Susan Summers says an award that has her name on it really is an award for all of Homestead High School.

On Nov. 22, the Indiana Association of School Principals honored Summers as the 2019 state assistant principal of the year.

She was surprised and remained in disbelief the following Monday, she said. She said her job as an assistant principal is to make things happen, and she is pleased that everything that’s happening at Homestead is being recognized.

Summers said the award cites two achievements, “the new teacher training program that I helped to develop and dual credit.”

“We created a book for all the new teachers,” she said. “Every single person in this building helped make that book happen — the custodians, the cafeteria staff, the teachers’ aides, the secretaries. As a new assistant principal, you don’t know all the interworkings of the building. So everybody helped make that book.

“Our teachers volunteered their time and their skills and our master teachers came in and helped build them up on skills and subjects that we concentrate on, to help learn Homestead’s culture. Everybody on the admin team helped create those. So when you’re an assistant principal in a school there’s nothing that’s really yours, it’s really ours.”

“The dual credit is the same thing,” Summers said. “We couldn’t do it without teachers. The teachers don’t get any extra pay for teaching collegiate level classes.”

Those classes create more bookkeeping for the teachers meeting dual syllabus requirements, she said.

Due to recent legislation, dual credit teachers must have their master’s or six graduate level courses in those subjects. “We have a lot of dual credit teachers who have gone back to school on their own dime so that Homestead students can continue to have that experience,” she said. She noted that counselors, too, have additional responsibilities.

Summers explained that the Indiana General Assembly passed legislation in 2012 requiring that all public colleges and universities must accept dual credit courses taught on high school campuses. “At first it tended to be business courses, that was the natural transition at first, and it started to grow from there,” she said.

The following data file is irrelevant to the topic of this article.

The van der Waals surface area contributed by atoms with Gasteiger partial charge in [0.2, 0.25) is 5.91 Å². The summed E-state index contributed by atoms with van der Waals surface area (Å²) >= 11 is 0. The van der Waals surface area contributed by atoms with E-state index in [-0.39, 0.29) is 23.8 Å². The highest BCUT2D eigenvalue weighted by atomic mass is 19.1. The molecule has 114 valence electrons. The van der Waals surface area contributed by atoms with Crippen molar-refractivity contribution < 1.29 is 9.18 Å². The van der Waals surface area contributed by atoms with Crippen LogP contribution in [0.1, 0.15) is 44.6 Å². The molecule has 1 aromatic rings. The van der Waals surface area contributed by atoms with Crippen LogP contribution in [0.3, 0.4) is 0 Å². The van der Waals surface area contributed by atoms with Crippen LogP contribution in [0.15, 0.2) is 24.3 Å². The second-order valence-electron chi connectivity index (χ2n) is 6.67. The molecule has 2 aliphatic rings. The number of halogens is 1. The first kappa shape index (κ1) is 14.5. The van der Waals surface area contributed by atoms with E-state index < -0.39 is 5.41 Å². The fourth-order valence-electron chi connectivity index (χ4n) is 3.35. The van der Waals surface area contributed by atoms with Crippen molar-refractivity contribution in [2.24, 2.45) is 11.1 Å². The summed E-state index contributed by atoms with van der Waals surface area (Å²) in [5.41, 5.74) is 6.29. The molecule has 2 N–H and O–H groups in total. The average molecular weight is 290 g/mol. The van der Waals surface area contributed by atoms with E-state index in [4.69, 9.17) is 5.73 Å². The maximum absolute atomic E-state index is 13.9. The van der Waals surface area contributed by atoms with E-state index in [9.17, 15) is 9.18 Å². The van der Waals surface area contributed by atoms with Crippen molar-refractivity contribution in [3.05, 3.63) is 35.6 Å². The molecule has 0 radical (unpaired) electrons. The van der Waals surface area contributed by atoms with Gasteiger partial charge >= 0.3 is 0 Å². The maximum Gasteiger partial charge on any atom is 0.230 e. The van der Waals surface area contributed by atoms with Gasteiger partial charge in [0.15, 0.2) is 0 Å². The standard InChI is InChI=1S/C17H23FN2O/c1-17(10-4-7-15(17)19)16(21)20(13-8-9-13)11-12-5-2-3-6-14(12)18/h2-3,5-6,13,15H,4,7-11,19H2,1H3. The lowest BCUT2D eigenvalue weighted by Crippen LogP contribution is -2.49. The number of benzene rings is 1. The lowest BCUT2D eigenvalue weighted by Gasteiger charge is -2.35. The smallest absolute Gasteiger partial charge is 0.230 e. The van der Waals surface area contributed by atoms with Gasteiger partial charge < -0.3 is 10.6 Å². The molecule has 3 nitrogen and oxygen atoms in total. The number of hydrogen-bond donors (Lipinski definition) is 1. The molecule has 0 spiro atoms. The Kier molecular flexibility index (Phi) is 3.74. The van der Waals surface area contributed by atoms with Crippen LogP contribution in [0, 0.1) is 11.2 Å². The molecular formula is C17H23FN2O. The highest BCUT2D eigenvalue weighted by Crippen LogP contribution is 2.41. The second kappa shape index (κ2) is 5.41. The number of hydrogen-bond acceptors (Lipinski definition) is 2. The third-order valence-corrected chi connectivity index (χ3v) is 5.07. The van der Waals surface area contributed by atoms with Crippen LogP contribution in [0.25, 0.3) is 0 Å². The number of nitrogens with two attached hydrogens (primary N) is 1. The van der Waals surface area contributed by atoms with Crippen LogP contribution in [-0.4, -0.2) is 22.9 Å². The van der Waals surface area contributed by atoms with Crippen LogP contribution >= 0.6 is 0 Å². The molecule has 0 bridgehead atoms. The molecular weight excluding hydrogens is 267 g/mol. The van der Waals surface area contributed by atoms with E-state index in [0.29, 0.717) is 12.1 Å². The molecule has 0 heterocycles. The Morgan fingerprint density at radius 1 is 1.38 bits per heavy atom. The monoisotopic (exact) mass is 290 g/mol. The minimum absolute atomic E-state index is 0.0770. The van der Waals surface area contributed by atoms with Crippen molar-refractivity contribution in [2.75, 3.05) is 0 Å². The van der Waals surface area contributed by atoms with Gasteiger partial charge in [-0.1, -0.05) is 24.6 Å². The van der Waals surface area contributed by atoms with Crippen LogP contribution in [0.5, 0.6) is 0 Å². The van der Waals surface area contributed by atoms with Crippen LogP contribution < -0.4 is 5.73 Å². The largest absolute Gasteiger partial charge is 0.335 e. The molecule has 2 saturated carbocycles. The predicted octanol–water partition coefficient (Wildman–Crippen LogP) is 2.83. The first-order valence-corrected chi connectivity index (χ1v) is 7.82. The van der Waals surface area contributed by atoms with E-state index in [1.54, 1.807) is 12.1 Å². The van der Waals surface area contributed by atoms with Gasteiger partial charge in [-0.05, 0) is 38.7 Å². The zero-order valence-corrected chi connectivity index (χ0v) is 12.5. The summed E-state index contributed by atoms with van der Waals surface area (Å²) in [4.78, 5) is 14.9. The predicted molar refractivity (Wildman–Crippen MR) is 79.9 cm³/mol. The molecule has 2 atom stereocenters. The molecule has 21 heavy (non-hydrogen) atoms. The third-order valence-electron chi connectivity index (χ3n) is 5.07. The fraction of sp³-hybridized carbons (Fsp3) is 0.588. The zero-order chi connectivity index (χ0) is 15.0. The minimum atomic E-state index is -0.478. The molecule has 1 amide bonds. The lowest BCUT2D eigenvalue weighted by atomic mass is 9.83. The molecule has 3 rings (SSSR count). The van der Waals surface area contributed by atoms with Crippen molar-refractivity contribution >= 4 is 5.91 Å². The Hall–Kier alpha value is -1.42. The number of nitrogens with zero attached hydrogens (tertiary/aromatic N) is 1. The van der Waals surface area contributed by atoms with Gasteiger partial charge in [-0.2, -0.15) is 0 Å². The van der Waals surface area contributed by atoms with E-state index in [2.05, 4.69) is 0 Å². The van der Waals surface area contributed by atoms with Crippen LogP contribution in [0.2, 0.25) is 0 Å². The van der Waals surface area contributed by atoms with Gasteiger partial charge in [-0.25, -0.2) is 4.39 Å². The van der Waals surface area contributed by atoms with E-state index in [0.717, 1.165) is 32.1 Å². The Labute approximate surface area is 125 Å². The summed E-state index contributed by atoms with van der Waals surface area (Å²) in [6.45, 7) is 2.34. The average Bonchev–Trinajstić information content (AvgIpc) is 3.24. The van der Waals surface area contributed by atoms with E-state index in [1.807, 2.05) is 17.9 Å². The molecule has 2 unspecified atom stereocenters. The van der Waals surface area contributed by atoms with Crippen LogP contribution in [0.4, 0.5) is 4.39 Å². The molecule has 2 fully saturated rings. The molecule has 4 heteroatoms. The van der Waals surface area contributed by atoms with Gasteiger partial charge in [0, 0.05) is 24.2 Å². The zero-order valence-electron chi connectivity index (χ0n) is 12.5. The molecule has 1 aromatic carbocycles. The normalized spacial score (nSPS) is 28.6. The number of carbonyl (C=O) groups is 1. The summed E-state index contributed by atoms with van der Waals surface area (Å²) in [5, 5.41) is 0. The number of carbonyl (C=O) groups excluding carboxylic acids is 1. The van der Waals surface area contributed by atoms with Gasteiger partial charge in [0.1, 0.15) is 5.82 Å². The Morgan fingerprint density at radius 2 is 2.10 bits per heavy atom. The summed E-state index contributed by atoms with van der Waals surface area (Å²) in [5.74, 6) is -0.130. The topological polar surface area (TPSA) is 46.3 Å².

She said the dual credit program has grown from about eight courses eight years ago to 53 courses this year. “We have 52 teachers that are credentialed to be able to teach those courses. So that’s pretty exciting,” she said.

She said a student can have completed all college general education courses upon graduating high school. “The record is we had a student with 59 credits so they started (college) as a junior,” she said.

“And the cool thing for the kids is they can pick up maybe another major, they can graduate early, or they can just take some fun classes they wouldn’t have had opportunity for before.”

“They rise to the challenge,” she said. “That’s kind of a big opportunity when you’re 14, 15 years old, deciding on taking college classes. But with the support of their parents, their counselors, our kids are just grabbing that challenge. We have over 1,000 taking those classes this year so far, so that’s pretty great.”

Summers and her husband, Lowell, also an SACS teacher, graduated from Snider High School. “I graduated from Ball State in 1980 and my first teaching job was in a little country school, South Decatur Jr./Sr. High,” she said.

The couple returned to Fort Wayne and began a family, and Susan left teaching for 13 years. She was hired at Woodside Middle School, where she stayed for 12 years before moving to Homestead where she taught advanced placement economics, advanced placement U.S. history, and world history. She has been an assistant principal for eight years.

She said she and her husband enjoy live music music performances and reading. “We have three great kids,” she said. “They don’t live in town anymore so we travel a lot to visit them.”

Before being named the state’s top assistant principal, Summers was chosen as assistant principal of the year for District 3, which is made up of Adams, Allen, DeKalb, Huntington, LaGrange, Noble, Steuben, Wabash, Wells and Whitley counties.

The state award was presented at a school principals luncheon at the JW Marriott Indianapolis. Southwest Allen County Schools Superintendent Phil Downs and Homestead Principal Park Ginder were on hand for the presentation.

District assistant principals of the year are elected by their peers. One assistant principal is honored from each of the 12 districts.

The IASP serves over 2900 building level administrators in Indiana.

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